Axel Tangerdingartistic direction / idea
Steffen Wickcomposition
Norbert Niemannstage version
Simon Detelsounddesign / electronics
Stefano di Buduovideo projections
Marc Thurowstage design / costumes
Gabi Sabodramaturgy / PR

With the kind support of the Cultural Department, City of Munich, the Funds for the Performing Arts, Berlin, and in collaboration with the University of Music and Performing Arts, Munich.

Premiere: November 15/16/17, 2012, 8 pm, Reaktorhalle Munich, Germany
press contact: Dr. Gabi Sabo,

Die Performance um Oliver Sacks’ Bestseller „Musicophilia“ (dtsch.: Der einarmige Pianist) lädt Zuschauer und Zuhörer auf eine dramatisch-poetische Reise in das Gehirn ein. Unerwartete Perspektiven, Farben, Choreographien und Klänge machen Erkenntnisse der Neurologie künstlerisch erfahrbar.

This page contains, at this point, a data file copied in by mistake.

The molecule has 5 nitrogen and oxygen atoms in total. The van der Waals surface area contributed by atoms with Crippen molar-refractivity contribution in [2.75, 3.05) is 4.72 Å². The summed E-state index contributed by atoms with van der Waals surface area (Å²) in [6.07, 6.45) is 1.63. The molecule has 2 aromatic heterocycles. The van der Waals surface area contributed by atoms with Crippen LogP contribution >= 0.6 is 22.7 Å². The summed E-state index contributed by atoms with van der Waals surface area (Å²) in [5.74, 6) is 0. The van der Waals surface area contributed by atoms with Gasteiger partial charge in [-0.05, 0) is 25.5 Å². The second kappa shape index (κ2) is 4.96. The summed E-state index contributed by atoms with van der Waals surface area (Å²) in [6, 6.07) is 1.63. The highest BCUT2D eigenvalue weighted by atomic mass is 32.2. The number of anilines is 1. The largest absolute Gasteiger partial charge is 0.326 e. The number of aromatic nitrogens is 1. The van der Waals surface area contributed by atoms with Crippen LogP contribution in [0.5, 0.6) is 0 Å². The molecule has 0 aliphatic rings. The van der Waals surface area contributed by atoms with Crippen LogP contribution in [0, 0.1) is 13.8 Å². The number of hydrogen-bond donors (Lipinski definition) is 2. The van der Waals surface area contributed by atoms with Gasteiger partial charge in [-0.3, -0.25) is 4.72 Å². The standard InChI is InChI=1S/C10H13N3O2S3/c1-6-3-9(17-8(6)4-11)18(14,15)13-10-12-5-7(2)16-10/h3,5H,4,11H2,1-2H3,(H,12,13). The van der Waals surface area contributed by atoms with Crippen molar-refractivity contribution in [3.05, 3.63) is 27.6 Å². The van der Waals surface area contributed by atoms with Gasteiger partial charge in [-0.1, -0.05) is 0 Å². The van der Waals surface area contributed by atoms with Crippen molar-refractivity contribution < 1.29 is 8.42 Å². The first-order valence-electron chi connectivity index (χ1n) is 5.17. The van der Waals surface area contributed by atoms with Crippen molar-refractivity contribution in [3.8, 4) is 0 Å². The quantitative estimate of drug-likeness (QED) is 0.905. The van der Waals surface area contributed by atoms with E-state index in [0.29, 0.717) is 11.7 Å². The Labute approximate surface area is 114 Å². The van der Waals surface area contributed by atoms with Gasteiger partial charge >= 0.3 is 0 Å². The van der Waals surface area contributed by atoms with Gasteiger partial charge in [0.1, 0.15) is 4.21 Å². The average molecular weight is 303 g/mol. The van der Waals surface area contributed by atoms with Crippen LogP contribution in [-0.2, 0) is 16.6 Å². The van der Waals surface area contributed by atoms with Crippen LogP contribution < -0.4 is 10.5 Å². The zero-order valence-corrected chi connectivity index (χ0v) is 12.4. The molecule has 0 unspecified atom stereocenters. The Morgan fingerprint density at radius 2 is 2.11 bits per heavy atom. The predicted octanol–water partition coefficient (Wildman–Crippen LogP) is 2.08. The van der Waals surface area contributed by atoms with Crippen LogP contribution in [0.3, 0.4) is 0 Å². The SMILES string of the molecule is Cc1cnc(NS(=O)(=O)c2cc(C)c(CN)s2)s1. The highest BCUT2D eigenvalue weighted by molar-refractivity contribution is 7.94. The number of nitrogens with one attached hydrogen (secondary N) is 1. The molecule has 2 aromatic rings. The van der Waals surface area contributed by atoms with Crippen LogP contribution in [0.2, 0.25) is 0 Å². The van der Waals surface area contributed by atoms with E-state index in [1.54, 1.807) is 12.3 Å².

Musikophilie, die Liebe zur Musik, ist zutiefst menschlich. Phänomene wie Tinnitus, Amusie, aber auch Demenz oder die künstlerische Nutzung etwa von Gehirn-Computertomographien werden in einen narrativen Bogen gespannt, den der Bachmann-Preisträger Norbert Niemann aus Sacks Buch erstellte. Die neue Musik und Soundscapes von Steffen Wick und Simon Detel werden von vier Performern mit Leben erfüllt: ganz wörtlich genommen agieren die Musiker und Darsteller unter der Regie von Axel Tangerding als “singende Klangkörper”.

…a landscape of music gets illustrated by unexpected perspectives.” Oliver Sacks zu seinem Buch Musicophilia


Cornelia Meliánvoice / performance
Peter Pruchniewitzactor / performance
Gertrud Schildeviolin / performance
Mathias Beyercello / performance


Axel Tangerdingkünstlerische Leitung/ Regie
Steffen WickKomposition
Norbert NiemannBühnenfassung
Simon DetelSounddesign / Electronics
Stefano di BuduoVideo
Marc ThurowBühne / Kostüme
Gabi SaboDramaturgie / PR

Produktion & Rechte: Meta Theater